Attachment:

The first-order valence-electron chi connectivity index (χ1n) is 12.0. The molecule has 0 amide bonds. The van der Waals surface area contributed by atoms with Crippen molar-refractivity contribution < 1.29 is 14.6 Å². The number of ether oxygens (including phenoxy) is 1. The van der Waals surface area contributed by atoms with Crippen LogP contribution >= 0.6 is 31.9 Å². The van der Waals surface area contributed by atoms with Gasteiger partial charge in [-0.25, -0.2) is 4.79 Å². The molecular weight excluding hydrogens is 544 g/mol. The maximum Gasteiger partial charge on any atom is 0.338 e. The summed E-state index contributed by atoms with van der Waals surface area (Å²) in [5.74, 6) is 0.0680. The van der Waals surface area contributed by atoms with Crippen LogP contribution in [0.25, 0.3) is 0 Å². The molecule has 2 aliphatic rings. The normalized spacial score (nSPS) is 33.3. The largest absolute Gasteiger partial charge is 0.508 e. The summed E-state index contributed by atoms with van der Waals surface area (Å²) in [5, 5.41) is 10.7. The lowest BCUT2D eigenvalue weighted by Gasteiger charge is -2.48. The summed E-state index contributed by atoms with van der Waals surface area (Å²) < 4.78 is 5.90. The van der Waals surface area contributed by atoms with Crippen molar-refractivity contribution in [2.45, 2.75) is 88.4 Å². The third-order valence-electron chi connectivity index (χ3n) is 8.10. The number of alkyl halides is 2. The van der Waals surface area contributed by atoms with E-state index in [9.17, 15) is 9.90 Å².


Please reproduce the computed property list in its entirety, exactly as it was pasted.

The first-order valence-electron chi connectivity index (χ1n) is 12.0. The molecule has 0 amide bonds. The van der Waals surface area contributed by atoms with Crippen molar-refractivity contribution < 1.29 is 14.6 Å². The number of ether oxygens (including phenoxy) is 1. The van der Waals surface area contributed by atoms with Crippen LogP contribution >= 0.6 is 31.9 Å². The van der Waals surface area contributed by atoms with Gasteiger partial charge in [-0.25, -0.2) is 4.79 Å². The molecular weight excluding hydrogens is 544 g/mol. The maximum Gasteiger partial charge on any atom is 0.338 e. The summed E-state index contributed by atoms with van der Waals surface area (Å²) in [5.74, 6) is 0.0680. The van der Waals surface area contributed by atoms with Crippen LogP contribution in [0.25, 0.3) is 0 Å². The molecule has 2 aliphatic rings. The normalized spacial score (nSPS) is 33.3. The largest absolute Gasteiger partial charge is 0.508 e. The summed E-state index contributed by atoms with van der Waals surface area (Å²) in [5, 5.41) is 10.7. The lowest BCUT2D eigenvalue weighted by Gasteiger charge is -2.48. The summed E-state index contributed by atoms with van der Waals surface area (Å²) < 4.78 is 5.90. The van der Waals surface area contributed by atoms with Crippen molar-refractivity contribution in [2.45, 2.75) is 88.4 Å². The third-order valence-electron chi connectivity index (χ3n) is 8.10. The number of alkyl halides is 2. The van der Waals surface area contributed by atoms with E-state index in [9.17, 15) is 9.90 Å².